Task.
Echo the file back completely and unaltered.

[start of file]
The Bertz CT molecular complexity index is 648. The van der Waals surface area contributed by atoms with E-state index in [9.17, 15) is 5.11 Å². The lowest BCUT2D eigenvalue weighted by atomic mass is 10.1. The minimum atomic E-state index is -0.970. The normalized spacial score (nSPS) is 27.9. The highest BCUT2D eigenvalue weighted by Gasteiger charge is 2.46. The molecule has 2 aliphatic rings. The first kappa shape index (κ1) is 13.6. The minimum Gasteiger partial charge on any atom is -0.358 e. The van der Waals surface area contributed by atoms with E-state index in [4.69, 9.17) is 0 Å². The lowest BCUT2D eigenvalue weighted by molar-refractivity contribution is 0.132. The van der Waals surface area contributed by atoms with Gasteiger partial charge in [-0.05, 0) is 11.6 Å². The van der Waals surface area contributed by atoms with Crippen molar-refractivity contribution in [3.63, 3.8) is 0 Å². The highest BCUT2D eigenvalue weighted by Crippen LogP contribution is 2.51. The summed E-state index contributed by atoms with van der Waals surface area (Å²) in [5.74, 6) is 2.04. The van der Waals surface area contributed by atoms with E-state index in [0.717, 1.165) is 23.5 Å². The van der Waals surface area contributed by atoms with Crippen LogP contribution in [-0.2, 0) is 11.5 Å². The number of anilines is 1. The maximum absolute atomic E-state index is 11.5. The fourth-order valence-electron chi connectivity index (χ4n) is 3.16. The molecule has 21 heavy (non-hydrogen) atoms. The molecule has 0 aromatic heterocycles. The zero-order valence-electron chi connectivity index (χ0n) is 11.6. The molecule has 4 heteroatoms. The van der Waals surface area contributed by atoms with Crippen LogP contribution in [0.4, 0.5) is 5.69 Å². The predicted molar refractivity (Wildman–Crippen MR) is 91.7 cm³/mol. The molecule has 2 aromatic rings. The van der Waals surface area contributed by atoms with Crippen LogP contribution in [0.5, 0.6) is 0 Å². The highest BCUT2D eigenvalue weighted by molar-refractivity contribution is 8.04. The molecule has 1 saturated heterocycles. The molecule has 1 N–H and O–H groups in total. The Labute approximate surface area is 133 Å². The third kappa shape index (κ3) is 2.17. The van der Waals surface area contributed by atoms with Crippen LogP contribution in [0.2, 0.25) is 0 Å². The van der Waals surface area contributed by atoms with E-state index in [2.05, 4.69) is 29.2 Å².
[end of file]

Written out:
The Bertz CT molecular complexity index is 648. The van der Waals surface area contributed by atoms with E-state index in [9.17, 15) is 5.11 Å². The lowest BCUT2D eigenvalue weighted by atomic mass is 10.1. The minimum atomic E-state index is -0.970. The normalized spacial score (nSPS) is 27.9. The highest BCUT2D eigenvalue weighted by Gasteiger charge is 2.46. The molecule has 2 aliphatic rings. The first kappa shape index (κ1) is 13.6. The minimum Gasteiger partial charge on any atom is -0.358 e. The van der Waals surface area contributed by atoms with E-state index in [4.69, 9.17) is 0 Å². The lowest BCUT2D eigenvalue weighted by molar-refractivity contribution is 0.132. The van der Waals surface area contributed by atoms with Gasteiger partial charge in [-0.05, 0) is 11.6 Å². The van der Waals surface area contributed by atoms with Crippen molar-refractivity contribution in [3.63, 3.8) is 0 Å². The highest BCUT2D eigenvalue weighted by Crippen LogP contribution is 2.51. The summed E-state index contributed by atoms with van der Waals surface area (Å²) in [5.74, 6) is 2.04. The van der Waals surface area contributed by atoms with E-state index in [0.717, 1.165) is 23.5 Å². The van der Waals surface area contributed by atoms with Crippen LogP contribution in [-0.2, 0) is 11.5 Å². The number of anilines is 1. The maximum absolute atomic E-state index is 11.5. The fourth-order valence-electron chi connectivity index (χ4n) is 3.16. The molecule has 21 heavy (non-hydrogen) atoms. The molecule has 0 aromatic heterocycles. The zero-order valence-electron chi connectivity index (χ0n) is 11.6. The molecule has 4 heteroatoms. The van der Waals surface area contributed by atoms with Crippen LogP contribution in [0.4, 0.5) is 5.69 Å². The predicted molar refractivity (Wildman–Crippen MR) is 91.7 cm³/mol. The molecule has 2 aromatic rings. The van der Waals surface area contributed by atoms with Crippen LogP contribution in [0.5, 0.6) is 0 Å². The highest BCUT2D eigenvalue weighted by molar-refractivity contribution is 8.04. The molecule has 1 saturated heterocycles. The molecule has 1 N–H and O–H groups in total. The Labute approximate surface area is 133 Å². The third kappa shape index (κ3) is 2.17. The van der Waals surface area contributed by atoms with Crippen LogP contribution in [0.2, 0.25) is 0 Å². The van der Waals surface area contributed by atoms with E-state index in [2.05, 4.69) is 29.2 Å².